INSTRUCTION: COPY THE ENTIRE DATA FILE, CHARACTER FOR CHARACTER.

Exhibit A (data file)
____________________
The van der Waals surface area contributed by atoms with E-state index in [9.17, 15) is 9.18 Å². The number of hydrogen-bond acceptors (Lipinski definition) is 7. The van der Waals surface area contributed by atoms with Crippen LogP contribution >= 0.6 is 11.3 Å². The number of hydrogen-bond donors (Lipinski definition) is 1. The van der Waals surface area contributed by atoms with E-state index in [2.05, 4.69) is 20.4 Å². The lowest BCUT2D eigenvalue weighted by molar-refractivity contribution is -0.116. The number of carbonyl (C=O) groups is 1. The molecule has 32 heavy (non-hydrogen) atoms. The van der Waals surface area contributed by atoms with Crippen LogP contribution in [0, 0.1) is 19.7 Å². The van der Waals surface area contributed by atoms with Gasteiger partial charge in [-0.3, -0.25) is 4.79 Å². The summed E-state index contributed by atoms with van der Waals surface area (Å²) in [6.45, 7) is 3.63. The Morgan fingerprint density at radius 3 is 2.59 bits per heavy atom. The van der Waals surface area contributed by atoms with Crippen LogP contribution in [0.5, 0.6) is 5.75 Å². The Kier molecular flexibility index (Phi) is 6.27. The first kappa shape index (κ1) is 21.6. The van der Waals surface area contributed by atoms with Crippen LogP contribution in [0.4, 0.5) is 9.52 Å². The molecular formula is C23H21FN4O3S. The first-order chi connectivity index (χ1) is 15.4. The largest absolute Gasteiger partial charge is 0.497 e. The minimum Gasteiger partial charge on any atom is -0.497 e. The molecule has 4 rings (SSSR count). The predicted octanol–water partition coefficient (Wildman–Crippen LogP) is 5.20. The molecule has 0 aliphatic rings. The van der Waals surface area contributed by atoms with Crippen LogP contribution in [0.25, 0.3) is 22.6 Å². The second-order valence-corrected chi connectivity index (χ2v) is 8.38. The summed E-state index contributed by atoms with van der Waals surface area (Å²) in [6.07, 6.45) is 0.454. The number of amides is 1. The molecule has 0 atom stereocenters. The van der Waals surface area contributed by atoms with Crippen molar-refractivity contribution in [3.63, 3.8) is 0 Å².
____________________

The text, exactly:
The van der Waals surface area contributed by atoms with E-state index in [9.17, 15) is 9.18 Å². The number of hydrogen-bond acceptors (Lipinski definition) is 7. The van der Waals surface area contributed by atoms with Crippen LogP contribution >= 0.6 is 11.3 Å². The number of hydrogen-bond donors (Lipinski definition) is 1. The van der Waals surface area contributed by atoms with E-state index in [2.05, 4.69) is 20.4 Å². The lowest BCUT2D eigenvalue weighted by molar-refractivity contribution is -0.116. The number of carbonyl (C=O) groups is 1. The molecule has 32 heavy (non-hydrogen) atoms. The van der Waals surface area contributed by atoms with Crippen LogP contribution in [0, 0.1) is 19.7 Å². The van der Waals surface area contributed by atoms with Gasteiger partial charge in [-0.3, -0.25) is 4.79 Å². The summed E-state index contributed by atoms with van der Waals surface area (Å²) in [6.45, 7) is 3.63. The Morgan fingerprint density at radius 3 is 2.59 bits per heavy atom. The van der Waals surface area contributed by atoms with Crippen LogP contribution in [0.5, 0.6) is 5.75 Å². The Kier molecular flexibility index (Phi) is 6.27. The first kappa shape index (κ1) is 21.6. The van der Waals surface area contributed by atoms with Crippen LogP contribution in [0.4, 0.5) is 9.52 Å². The molecular formula is C23H21FN4O3S. The first-order chi connectivity index (χ1) is 15.4. The largest absolute Gasteiger partial charge is 0.497 e. The minimum Gasteiger partial charge on any atom is -0.497 e. The molecule has 4 rings (SSSR count). The predicted octanol–water partition coefficient (Wildman–Crippen LogP) is 5.20. The molecule has 0 aliphatic rings. The van der Waals surface area contributed by atoms with Crippen LogP contribution in [0.25, 0.3) is 22.6 Å². The second-order valence-corrected chi connectivity index (χ2v) is 8.38. The summed E-state index contributed by atoms with van der Waals surface area (Å²) in [6.07, 6.45) is 0.454. The number of amides is 1. The molecule has 0 atom stereocenters. The van der Waals surface area contributed by atoms with Crippen molar-refractivity contribution in [3.63, 3.8) is 0 Å².